New PEER Report 2020/16: "Cripple Wall Small-Component Test Program: Wet Specimens I"

December 15, 2020

PEER has just published Report No. 2020/16: "Cripple Wall Small-Component Test Program: Wet Specimens I," a report for the "Quantifying the Performance of Retrofit of Cripple Walls and Sill Anchorage in Single-Family Wood-Frame Buildings" Project. It was authored by Brandon Schiller and Tara Hutchinson, University of California San Diego; and Kelly Cobeen, Wiss, Janney, Elstner Associates, Inc.

Visit the PEER publications page to download a free color pdf of the document.


This  report  is  one  of  a  series  of  reports  documenting  the  methods  and  findings  of  a  multi-year,  multi-disciplinary  project  coordinated  by  the  Pacific  Earthquake  Engineering  Research  Center  (PEER  and  funded  by  the  California  Earthquake  Authority  (CEA).  The  overall  project  is  titled  “Quantifying the Performance of Retrofit of Cripple Walls and Sill Anchorage in Single-Family Wood-Frame Buildings,” henceforth referred to as the “PEER–CEA Project.”

The  overall  objective  of  the  PEER–CEA  Project  is  to  provide  scientifically  based  information  (e.g.,  testing,  analysis,  and  resulting  loss  models)  that  measure  and  assess  the  effectiveness of seismic retrofit to reduce the risk of damage and associated losses (repair costs) of  wood-frame  houses  with  cripple  wall  and  sill  anchorage  deficiencies  as  well  as  retrofitted  conditions that address those deficiencies. Tasks that support and inform the loss-modeling effort are: (1) collecting and summarizing existing information and results of previous research on the performance   of   wood-frame   houses;   (2)   identifying   construction   features   to   characterize   alternative  variants  of  wood-frame  houses;  (3)  characterizing  earthquake  hazard  and  ground  motions  at  representative  sites  in  California;  (4)  developing  cyclic  loading  protocols  and  conducting  laboratory  tests  of  cripple  wall  panels,  wood-frame  wall  subassemblies,  and  sill  anchorages to measure and document their response (strength and stiffness) under cyclic loading; and (5) the computer modeling, simulations, and the development of loss models as informed by a workshop with claims adjustors.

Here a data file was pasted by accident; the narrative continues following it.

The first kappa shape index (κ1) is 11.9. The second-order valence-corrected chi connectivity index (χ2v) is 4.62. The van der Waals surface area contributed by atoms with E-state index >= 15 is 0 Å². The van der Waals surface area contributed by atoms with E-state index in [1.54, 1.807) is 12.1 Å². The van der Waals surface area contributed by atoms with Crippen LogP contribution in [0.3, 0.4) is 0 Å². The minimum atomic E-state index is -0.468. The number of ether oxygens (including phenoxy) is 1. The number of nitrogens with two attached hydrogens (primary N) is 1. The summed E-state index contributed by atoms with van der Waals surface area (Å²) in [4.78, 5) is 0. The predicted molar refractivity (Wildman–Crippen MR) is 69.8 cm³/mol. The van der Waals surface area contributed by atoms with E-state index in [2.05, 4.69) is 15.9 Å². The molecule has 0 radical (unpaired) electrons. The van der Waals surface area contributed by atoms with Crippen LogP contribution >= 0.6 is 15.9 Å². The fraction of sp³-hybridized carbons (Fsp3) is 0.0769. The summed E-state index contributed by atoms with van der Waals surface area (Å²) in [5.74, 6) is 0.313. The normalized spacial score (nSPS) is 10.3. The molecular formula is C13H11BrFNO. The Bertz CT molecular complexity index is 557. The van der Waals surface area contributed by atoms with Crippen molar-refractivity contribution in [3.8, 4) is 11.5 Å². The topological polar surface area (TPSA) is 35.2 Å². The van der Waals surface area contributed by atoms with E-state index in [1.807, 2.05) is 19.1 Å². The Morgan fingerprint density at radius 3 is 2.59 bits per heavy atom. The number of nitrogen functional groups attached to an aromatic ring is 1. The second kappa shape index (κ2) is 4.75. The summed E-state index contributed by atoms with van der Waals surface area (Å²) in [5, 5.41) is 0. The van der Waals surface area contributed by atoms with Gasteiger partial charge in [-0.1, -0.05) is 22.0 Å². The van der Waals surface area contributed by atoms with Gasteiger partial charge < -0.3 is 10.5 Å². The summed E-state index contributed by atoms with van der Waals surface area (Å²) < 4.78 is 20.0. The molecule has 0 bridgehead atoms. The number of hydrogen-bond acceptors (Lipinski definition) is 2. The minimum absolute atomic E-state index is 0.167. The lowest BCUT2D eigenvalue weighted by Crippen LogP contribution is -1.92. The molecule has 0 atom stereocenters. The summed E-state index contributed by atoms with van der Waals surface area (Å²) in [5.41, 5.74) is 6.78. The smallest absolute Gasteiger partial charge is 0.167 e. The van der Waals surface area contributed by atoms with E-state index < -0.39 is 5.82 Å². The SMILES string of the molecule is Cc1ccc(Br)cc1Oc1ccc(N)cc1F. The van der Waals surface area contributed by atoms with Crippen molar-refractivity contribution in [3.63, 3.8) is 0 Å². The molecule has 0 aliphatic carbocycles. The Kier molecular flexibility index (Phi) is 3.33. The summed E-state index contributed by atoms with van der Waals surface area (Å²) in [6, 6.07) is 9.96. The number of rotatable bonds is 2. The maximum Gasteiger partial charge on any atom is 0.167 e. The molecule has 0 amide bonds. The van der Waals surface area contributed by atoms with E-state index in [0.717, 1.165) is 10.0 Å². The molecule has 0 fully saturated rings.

This report is a product of Working Group 4: Testing and focuses on the first phase of an experimental  investigation  to  study  the  seismic  performance  of  retrofitted  and  existing  cripple  walls  with  sill  anchorage.  Paralleled  by  a  large-component  test  program  conducted  at  the  University of California [Cobeen et al. 2020], the present study involves the first of multiple phases of  small-component  tests  conducted at the UC San Diego. Details  representative  of  era-specific  construction, specifically the most vulnerable pre-1960s construction, are of predominant focus in the  present  effort.  Parameters  examined  are  cripple  wall  height,  finish  materials,  gravity  load,  boundary conditions, anchorage, and deterioration. This report addresses the first phase of testing, which consisted of six specimens. Phase 1 including quasi-static reversed cyclic lateral load testing of six 12-ft-long, 2-ft high cripple walls. All specimens in this phase were finished on their exterior with stucco over horizontal sheathing (referred to as a “wet” finish), a finish noted to be common of  dwellings  built  in  California  before  1945.  Parameters  addressed  in  this  first  phase  include:  boundary  conditions  on  the  top,  bottom,  and  corners  of  the  walls,  attachment  of  the  sill  to  the  foundation,  and  the  retrofitted  condition.  Details  of  the  test  specimens,  testing  protocol,  instrumentation; and measured as well as physical observations are summarized in this report. In addition, this report discusses the rationale and scope of subsequent small-component test phases. Companion reports present these test phases considering, amongst other variables, the impacts of dry finishes and cripple wall height (Phases 2–4). Results from these experiments are intended to provide an experimental basis to support numerical modeling used to develop loss models, which are  intended  to  quantify  the  reduction  of  loss  achieved  by  applying  state-of-practice  retrofit  methods  as  identified  in  FEMA  P-1100, Vulnerability-Base  Seismic  Assessment  and  Retrofit  of  One- and Two-Family Dwellings.